A $10 million increase from last year to make naturalization attainable to all communities


An immigrant studies for the citizenship test.

The Department of Homeland Security (DHS) announced on Monday it would provide up to $20 million in grants to programs that help green card holders prepare for the citizenship test, a $10 million increase from last year.

The Citizenship and Integration Grant Program awards grants to public and nonprofit organizations that offer naturalization instruction, including help with speaking, talking, and reading English, as well as teaching the basics of U.S. history and government. DHS will expand the grants this year to include programs that help prepare immigrants for naturalization in innovative ways.

“This year, the Citizenship and Integration Grant Program is more robust than ever,” said USCIS Director Ur M. Jaddou. “These organizations are helping immigrants become citizens and integrate into the United States, and I am pleased that this year’s program will support innovative initiatives and deepen regional and local collaboration to reach more geographic areas around the country.”

The citizenship test is given verbally during the naturalization interview, and includes two components — the first tests English proficiency, and the second evaluates an applicant's civics knowledge.

USCIS said the grant is aimed at helping immigrants in underserved communities get the tools they need to become U.S. citizens.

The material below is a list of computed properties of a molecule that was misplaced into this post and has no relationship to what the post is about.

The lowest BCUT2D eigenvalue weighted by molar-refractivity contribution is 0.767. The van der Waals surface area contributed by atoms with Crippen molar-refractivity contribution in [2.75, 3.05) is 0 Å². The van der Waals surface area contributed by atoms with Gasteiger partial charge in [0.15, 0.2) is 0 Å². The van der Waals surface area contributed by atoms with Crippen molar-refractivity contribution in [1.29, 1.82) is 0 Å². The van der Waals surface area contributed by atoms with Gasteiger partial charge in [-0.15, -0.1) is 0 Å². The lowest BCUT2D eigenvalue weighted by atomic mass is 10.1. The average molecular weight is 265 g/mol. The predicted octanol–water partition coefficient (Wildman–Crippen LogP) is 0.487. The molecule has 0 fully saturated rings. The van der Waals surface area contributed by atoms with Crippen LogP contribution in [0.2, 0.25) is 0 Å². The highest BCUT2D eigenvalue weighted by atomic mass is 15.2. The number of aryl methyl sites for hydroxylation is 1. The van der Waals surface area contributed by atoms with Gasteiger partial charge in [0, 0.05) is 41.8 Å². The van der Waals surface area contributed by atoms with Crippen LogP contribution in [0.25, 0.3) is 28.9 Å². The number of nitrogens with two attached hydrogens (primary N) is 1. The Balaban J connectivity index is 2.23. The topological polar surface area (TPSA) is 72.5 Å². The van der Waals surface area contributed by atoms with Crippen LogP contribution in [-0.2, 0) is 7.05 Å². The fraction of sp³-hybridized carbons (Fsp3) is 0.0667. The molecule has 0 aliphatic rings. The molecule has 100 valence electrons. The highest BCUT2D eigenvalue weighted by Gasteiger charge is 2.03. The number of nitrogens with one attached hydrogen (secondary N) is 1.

“Through our Citizenship and Integration Grant Program, we are helping to provide integration services to noncitizens on their journeys to becoming American citizens,” said Secretary Alejandro N. Mayorkas. “By adding additional funding opportunities, organizations will be able to reach more communities and ensure noncitizens have access to the tools and resources needed for citizenship education.”

DHS will announce award recipients in September 2022. The agency has awarded $112 million in grants since 2009 to organizations providing citizenship preparation services. According to DHS, these grants have helped more than 300,000 immigrants in 39 states and Washington D.C.

For more info, DHS has put together a list of the different grants on offer. To apply, go to www.grants.gov. The deadline is Aug. 5, 2022.

Need help preparing for your citizenship test? Boundless has got you covered. Learn more about what to expect during the test, and get help studying for the civics portion with our downloadable flash cards!

Disclaimer: The contents of this post were accurate to the best of our knowledge at the time of publishing. Immigration is constantly changing, and old information often becomes outdated, including procedures, timelines, prices, and more. Take note of the publish date. For archival purposes, these posts will remain published, even if new information renders them obsolete. Do not make important life decisions based on this content. No part of this post should be considered legal advice, as RapidVisa is not a law firm. This content is provided free of charge for informational purposes only. If anything herein conflicts with an official government website, the official government website shall prevail.

Related Posts

Safest U.S. States for LGBTQ Immigrants
The Employment Verification Letter, Explained
Homeland Security to Collect Social Media Info on Immigrants

Blog Categories